There’ll be times when you turn on your car engine, and nothing happens. Since there’s seems to be no electricity flowing, it could be because your alternator or battery is already old. How long do alternators last?
On average, alternators can last for seven years. This is equivalent to 150,000 miles. The life of an alternator depends on several factors. These include the number of electronic devices used by the car, the car’s overall condition, and the quality of the alternator.
The alternator is an important part of your car’s electrical system. When it gets old, it will show its weaknesses. You will experience various electrical problems in your vehicle. If it is not fixed or replaced, it will fail eventually. But an alternator can also fail suddenly, even if it’s not of good quality.
Read on to learn more about the average lifespan of alternators, the symptoms of ailing alternators, and how you can extend an alternator’s service life.
How Long Do Alternators Last?
Alternators Can Last for About Seven Years
In general, you can expect your alternator to last for about seven years or around 150,000 miles. The longevity of your alternator depends on several factors. One factor is the number of electronic devices in your car. Another factor is the overall condition of your car. The quality of the alternator also makes a difference.
Vital Part of a Car’s Electrical System
It is an important part of your car’s electrical system. If it fails, you won’t be able to start your car. A failing alternator can cause many electrical problems in your vehicle. If it is not fixed or replaced, it will eventually fail.
Symptoms of a Failing Alternator
While alternators fail when they grow old, they can also suddenly fail. So, you need to know the signs of a failing alternator. Several symptoms will show you if it is going bad.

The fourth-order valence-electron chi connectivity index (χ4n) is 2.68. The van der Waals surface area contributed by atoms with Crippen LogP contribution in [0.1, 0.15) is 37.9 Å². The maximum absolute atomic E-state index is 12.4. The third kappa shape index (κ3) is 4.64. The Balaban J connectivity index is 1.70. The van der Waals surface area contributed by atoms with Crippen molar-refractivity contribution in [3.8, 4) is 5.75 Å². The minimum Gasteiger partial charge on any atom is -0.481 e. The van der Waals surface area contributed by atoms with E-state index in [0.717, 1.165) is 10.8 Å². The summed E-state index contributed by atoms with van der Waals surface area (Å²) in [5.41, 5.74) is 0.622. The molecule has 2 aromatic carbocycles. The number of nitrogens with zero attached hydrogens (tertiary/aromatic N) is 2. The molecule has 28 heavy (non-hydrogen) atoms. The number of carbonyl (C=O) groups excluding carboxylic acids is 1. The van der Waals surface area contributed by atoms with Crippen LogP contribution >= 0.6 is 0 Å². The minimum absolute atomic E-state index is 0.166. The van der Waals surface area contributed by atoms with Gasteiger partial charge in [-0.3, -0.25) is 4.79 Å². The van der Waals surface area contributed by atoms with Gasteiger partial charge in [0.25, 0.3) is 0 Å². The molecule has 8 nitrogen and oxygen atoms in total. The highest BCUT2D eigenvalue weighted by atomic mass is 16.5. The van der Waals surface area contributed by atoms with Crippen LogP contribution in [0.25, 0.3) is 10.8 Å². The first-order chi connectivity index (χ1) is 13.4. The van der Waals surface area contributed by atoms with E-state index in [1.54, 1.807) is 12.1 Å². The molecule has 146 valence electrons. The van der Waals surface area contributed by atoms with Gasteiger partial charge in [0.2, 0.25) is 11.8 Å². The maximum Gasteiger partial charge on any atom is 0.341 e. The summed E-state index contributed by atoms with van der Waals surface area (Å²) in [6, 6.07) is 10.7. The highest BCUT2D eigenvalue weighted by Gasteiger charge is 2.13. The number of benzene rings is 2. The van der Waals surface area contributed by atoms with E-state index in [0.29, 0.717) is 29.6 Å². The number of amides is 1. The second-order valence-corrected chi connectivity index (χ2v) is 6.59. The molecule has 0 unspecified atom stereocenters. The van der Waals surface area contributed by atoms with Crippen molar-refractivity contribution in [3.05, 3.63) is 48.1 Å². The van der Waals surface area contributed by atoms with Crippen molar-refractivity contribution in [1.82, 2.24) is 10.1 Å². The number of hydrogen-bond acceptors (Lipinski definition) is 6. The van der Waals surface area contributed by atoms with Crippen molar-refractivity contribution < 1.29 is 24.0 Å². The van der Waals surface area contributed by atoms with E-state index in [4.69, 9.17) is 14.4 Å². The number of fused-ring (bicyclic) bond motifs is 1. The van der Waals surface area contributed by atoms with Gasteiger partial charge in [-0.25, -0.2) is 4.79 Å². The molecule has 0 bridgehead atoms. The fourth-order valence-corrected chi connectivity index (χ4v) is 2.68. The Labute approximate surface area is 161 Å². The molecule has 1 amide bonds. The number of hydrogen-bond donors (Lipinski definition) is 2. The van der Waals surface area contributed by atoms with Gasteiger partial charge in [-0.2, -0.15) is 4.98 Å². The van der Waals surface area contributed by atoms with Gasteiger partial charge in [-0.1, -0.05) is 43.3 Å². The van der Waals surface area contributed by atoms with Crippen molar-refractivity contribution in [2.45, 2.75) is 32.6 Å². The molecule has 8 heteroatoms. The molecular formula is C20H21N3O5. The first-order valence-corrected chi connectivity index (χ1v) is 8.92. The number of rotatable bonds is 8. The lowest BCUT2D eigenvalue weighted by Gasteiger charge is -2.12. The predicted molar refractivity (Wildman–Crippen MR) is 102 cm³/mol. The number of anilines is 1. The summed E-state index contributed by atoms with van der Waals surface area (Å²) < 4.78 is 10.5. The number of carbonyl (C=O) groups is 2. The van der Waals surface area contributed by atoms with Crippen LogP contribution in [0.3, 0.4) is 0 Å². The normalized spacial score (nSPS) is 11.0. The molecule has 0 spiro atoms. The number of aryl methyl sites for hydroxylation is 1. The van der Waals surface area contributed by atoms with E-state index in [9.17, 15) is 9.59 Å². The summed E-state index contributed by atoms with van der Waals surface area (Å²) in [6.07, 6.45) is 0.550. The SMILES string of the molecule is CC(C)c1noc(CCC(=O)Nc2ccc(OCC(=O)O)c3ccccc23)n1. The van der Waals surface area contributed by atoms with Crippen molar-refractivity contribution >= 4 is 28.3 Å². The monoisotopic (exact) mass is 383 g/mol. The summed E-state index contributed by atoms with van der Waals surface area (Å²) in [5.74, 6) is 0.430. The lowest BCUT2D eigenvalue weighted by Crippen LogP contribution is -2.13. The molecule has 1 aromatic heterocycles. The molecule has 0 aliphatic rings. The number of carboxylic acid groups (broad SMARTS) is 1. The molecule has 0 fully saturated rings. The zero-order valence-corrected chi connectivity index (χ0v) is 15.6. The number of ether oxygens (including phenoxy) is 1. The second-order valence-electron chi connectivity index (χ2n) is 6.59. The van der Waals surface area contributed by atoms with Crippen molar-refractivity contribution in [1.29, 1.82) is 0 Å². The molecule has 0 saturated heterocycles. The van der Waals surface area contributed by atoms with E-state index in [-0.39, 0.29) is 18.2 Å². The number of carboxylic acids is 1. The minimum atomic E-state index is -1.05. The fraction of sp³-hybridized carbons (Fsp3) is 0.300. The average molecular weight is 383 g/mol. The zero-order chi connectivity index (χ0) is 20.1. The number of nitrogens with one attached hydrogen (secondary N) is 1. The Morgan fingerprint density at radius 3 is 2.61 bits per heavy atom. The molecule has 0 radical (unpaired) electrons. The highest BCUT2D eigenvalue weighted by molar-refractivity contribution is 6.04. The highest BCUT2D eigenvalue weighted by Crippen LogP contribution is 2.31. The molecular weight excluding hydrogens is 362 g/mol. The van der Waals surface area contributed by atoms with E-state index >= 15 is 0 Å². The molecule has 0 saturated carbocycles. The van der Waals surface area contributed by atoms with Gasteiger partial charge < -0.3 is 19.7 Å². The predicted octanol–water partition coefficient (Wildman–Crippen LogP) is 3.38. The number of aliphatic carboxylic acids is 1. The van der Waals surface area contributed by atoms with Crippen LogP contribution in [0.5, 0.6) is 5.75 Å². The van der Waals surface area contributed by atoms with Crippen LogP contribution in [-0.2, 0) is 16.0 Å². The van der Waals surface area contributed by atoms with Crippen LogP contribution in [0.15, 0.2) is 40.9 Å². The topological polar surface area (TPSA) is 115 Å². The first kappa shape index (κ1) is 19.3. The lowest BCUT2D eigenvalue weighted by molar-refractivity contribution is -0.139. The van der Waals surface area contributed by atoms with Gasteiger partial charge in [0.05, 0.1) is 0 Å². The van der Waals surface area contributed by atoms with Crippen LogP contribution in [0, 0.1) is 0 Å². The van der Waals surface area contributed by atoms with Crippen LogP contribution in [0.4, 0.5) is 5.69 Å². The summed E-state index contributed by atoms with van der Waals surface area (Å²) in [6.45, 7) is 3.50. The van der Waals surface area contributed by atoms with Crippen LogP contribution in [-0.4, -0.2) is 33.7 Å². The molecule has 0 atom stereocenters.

The most obvious symptom is if your car won’t start after you’ve turned on the ignition. Another symptom is if your car stalls while you are driving it. If you are experiencing myriads of electrical problems, that will also indicate that the alternator is going bad.
Average Lifespan of Alternators
Alternator’s Quality Affects Its Lifespan
It doesn’t matter if your car is new or old; it can experience alternator problems. That’s why the quality of the alternator is the key to its longevity. If the alternator is made of good quality parts and is produced meticulously, it will last long. But if the reverse is true, it will fail early on.
The alternator is a crucial component of your car’s electrical system since it ensures the battery is functional. Both are the reason why your vehicle moves.
Alternators Can Last from 6-10 Years
In that sense, it is quite challenging to estimate the precise lifespan of your alternator. Aside from the factors I enumerated before, your driving habits also affect lifespan. With that said, alternators can last from 6 to 10 years or around 80,000 to 150,000 miles.
Symptoms of Ailing Alternators
It is somewhat challenging to identify the signs of an alternator going wrong because of its close relationship with the battery. Their symptoms are almost identical since they both deal with the electrical requirements of your car.
However, you can safely say that your alternator is going bad if you see the following signs:
- Your car won’t start
- Headlights are dimming or inconsistent
- Battery warning light is triggered
- Your car stalls
- Alternator light is triggered
- Electrical parts fail to operate
- Car accessories won’t turn on or stops working while driving
- Flickering or dimming interior lights
- Grinding or whining sounds in the engine bay
Can You Keep Driving a Car with a Bad Alternator?
How An Alternator Works
Keep the Battery Charged at All Times
The primary function of the alternator is to keep the car battery charged at all times. Its usual location in the engine bay is at the front of the engine. You can locate it if you trace the path of the serpentine belt.
Transforms Mechanical Into Electrical Energy